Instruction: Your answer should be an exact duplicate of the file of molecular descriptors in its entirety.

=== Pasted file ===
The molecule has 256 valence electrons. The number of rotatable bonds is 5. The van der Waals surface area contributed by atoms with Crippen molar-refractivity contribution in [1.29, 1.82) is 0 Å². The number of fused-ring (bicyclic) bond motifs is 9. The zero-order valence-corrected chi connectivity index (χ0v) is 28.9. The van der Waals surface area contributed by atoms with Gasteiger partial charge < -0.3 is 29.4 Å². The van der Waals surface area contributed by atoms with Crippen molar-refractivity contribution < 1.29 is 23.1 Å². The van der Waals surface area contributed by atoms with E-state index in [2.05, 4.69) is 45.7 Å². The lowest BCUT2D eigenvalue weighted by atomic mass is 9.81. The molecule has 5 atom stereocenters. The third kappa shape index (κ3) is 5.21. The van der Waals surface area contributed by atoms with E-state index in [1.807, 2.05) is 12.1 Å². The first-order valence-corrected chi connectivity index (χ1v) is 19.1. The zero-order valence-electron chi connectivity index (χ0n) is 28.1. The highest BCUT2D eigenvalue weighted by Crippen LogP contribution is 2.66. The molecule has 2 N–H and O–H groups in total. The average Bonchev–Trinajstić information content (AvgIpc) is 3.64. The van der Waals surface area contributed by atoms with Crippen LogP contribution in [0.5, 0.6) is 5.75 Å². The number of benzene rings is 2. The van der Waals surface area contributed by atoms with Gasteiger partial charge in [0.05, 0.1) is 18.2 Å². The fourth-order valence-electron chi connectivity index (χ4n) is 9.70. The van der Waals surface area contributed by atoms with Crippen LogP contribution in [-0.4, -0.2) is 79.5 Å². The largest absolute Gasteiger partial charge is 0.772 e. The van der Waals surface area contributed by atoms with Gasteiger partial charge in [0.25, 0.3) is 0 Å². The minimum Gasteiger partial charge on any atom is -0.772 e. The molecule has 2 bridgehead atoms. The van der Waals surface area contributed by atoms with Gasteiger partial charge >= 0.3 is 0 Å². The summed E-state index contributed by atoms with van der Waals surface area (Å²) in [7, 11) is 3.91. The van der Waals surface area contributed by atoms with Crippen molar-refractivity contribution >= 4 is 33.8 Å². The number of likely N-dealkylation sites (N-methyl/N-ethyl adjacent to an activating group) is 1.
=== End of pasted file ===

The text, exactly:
The molecule has 256 valence electrons. The number of rotatable bonds is 5. The van der Waals surface area contributed by atoms with Crippen molar-refractivity contribution in [1.29, 1.82) is 0 Å². The number of fused-ring (bicyclic) bond motifs is 9. The zero-order valence-corrected chi connectivity index (χ0v) is 28.9. The van der Waals surface area contributed by atoms with Gasteiger partial charge < -0.3 is 29.4 Å². The van der Waals surface area contributed by atoms with Crippen molar-refractivity contribution < 1.29 is 23.1 Å². The van der Waals surface area contributed by atoms with E-state index in [2.05, 4.69) is 45.7 Å². The lowest BCUT2D eigenvalue weighted by atomic mass is 9.81. The molecule has 5 atom stereocenters. The third kappa shape index (κ3) is 5.21. The van der Waals surface area contributed by atoms with E-state index in [1.807, 2.05) is 12.1 Å². The first-order valence-corrected chi connectivity index (χ1v) is 19.1. The zero-order valence-electron chi connectivity index (χ0n) is 28.1. The highest BCUT2D eigenvalue weighted by Crippen LogP contribution is 2.66. The molecule has 2 N–H and O–H groups in total. The average Bonchev–Trinajstić information content (AvgIpc) is 3.64. The van der Waals surface area contributed by atoms with Crippen LogP contribution in [0.5, 0.6) is 5.75 Å². The number of benzene rings is 2. The van der Waals surface area contributed by atoms with Gasteiger partial charge in [0.05, 0.1) is 18.2 Å². The fourth-order valence-electron chi connectivity index (χ4n) is 9.70. The van der Waals surface area contributed by atoms with Crippen LogP contribution in [-0.4, -0.2) is 79.5 Å². The largest absolute Gasteiger partial charge is 0.772 e. The van der Waals surface area contributed by atoms with Gasteiger partial charge in [0.25, 0.3) is 0 Å². The minimum Gasteiger partial charge on any atom is -0.772 e. The molecule has 2 bridgehead atoms. The van der Waals surface area contributed by atoms with Gasteiger partial charge >= 0.3 is 0 Å². The summed E-state index contributed by atoms with van der Waals surface area (Å²) in [7, 11) is 3.91. The van der Waals surface area contributed by atoms with Crippen molar-refractivity contribution >= 4 is 33.8 Å². The number of likely N-dealkylation sites (N-methyl/N-ethyl adjacent to an activating group) is 1.